Ilijan contract lined up in Palace review of ‘onerous deals’

By Myrna M. Velasco – April 22, 2019, 10:00 PM
from Manila Bulletin

The Ilijan gas plant’s independent power producer administrator (IPPA) deal is among the government transactions set for submission to Malacañang on President Rodrigo Duterte’s call for review of ‘onerous contracts’ with the private sector.

The Ilijan power project is currently enmeshed in legal battles relating to the P22.396 billion receivables (as of end-2017) booked by state-run Power Sector Assets and Liabilities Management Corporation (PSALM) against its IPP administrator South Premiere Power Corporation (SPPC), a subsidiary of San Miguel Corporation.

According to a highly placed energy official, a formal correspondence has already been sent last week directing PSALM to prepare all the necessary documents relating to the plan to elevate the Ilijan IPPA contract for the Palace’s review.

Malacanang reportedly asked all government agencies to submit respective project contracts in their departments or units that they deem to be “onerous” or with troublesome provisions in form and in execution.

It was gathered that PSALM’s continuing billings to SPPC further swelled last year, but no resolution yet how the contested amounts would be resolved given the pending cases in the Courts and the Department of Justice. The Malacanang review is seen as a way to finally give this matter its much-needed resolution.

The source added that the submission of the Ilijan contract has already gotten the nod and will just need final confirmation from its board chaired by Finance Secretary Carlos G. Dominguez III.

The build-operate-transfer (BOT) contract of the Ilijan gas-fired power plant between Korea Electric Power Corporation (KEPCO) and the government (initially through National Power Corporation then transferred to PSALM post-privatization) will lapse in 2022, but there is no clear direction yet on the turnover plans of the asset because of the legal skirmish on the IPPA deal.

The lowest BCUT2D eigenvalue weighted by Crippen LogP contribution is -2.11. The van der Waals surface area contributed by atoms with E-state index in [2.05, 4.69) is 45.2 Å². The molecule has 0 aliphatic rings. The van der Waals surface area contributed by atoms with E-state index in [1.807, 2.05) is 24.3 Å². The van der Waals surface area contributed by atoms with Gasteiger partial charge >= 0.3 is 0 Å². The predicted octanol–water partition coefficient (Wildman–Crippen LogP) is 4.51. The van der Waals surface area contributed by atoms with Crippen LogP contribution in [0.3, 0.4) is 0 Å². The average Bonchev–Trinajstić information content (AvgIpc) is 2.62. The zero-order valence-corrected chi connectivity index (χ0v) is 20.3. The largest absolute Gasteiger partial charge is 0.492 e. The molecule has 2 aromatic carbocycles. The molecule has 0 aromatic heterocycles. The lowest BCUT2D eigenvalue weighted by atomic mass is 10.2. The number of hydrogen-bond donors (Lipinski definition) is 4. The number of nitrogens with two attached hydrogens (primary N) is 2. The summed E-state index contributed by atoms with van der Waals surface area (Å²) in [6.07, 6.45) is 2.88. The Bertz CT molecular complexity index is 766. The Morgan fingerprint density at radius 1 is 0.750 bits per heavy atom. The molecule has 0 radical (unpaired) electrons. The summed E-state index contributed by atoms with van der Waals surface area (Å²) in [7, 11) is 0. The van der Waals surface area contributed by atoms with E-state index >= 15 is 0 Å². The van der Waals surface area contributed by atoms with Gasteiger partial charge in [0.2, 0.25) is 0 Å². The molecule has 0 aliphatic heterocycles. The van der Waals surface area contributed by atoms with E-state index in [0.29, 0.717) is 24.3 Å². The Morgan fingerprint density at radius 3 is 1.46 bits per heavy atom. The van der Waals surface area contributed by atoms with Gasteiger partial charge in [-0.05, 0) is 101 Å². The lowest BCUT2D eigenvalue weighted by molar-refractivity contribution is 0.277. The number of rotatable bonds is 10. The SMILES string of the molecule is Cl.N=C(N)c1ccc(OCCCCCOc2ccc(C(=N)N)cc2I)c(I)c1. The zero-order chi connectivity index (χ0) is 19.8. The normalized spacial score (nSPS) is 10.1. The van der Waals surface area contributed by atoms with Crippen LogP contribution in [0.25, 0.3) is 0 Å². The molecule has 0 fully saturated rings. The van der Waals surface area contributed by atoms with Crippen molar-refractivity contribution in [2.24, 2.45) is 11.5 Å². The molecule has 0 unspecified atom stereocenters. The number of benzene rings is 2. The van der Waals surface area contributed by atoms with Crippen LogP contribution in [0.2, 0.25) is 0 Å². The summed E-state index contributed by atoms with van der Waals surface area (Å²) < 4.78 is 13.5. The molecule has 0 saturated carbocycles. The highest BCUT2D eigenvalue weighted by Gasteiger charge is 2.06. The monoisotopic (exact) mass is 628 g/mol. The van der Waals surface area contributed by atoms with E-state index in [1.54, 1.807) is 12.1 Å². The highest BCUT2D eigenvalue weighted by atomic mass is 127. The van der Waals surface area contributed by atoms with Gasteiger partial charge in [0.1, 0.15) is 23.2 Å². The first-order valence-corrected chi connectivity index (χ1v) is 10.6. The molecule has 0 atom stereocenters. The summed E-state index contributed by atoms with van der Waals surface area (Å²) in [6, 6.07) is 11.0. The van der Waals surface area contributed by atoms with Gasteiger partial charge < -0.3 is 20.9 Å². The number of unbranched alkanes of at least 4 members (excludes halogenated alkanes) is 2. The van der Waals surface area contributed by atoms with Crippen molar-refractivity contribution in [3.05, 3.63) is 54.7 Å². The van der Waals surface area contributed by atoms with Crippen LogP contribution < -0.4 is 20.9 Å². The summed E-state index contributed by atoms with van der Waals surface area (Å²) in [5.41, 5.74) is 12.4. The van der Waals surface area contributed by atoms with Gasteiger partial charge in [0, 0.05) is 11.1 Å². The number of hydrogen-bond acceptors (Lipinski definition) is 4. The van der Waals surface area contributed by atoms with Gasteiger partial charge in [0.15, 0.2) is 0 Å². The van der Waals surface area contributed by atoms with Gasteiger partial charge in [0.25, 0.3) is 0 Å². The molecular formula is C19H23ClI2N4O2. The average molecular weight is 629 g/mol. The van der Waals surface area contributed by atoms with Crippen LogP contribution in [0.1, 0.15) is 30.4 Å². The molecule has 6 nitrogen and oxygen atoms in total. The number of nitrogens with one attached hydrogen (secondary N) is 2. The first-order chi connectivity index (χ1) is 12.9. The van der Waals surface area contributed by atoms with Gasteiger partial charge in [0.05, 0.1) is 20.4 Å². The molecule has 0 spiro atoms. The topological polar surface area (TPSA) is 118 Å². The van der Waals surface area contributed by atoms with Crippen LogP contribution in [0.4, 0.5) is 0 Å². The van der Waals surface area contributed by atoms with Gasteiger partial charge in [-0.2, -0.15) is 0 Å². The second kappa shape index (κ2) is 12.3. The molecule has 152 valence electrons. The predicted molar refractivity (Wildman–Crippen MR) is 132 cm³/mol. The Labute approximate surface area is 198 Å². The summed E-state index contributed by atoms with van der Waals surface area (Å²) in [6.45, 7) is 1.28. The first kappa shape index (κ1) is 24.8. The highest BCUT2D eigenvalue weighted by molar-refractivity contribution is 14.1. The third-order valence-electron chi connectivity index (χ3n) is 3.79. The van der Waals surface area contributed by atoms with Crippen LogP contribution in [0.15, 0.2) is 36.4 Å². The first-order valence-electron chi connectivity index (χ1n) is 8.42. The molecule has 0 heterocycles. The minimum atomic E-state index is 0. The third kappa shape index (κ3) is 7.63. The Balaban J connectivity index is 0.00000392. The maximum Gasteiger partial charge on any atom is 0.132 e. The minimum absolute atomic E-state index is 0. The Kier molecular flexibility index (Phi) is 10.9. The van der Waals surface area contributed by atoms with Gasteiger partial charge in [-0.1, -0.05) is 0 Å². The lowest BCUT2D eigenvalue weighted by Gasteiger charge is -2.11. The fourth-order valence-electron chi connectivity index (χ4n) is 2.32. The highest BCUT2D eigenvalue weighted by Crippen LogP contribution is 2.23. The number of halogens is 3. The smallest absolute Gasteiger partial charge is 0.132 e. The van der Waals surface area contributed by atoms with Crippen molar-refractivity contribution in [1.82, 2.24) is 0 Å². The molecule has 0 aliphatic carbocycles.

At the expiration of the BOT contract, the power plant should be due for turnover to the IPP Administrator at “zero value” — but the Ilijan contract is seen “disparately situated” because of the legal entanglements.

San Miguel Corporation President Ramon S. Ang challenged PSALM last year that if he will be compelled to pay the P22 billion being demanded from SPPC, he can bring the check to the state-run firm anytime but his company will pursue counter-billings to the government that could reach a scale of P200 billion – just to follow what he claimed as PSALM’s preferred billing scheme.

The SMC chief executive laments a particular demand for SPPC to pay the higher charges when prices were soaring at the Wholesale Electricity Spot Market (WESM) during the industry’s technical and market troubles in November-December 2013.

But PSALM is insisting that there’s a formula in the IPPA contract that shall guide the parties on how payments to the government shall be referenced on, thus, the billings on ‘underpayments’ continuously being forwarded to SPPC.

Aside from the Ilijan deal, it was noted that two more contracts in the energy sector are being studied for possible submission for the Palace’s targeted review of questionable contracts with the private sector.

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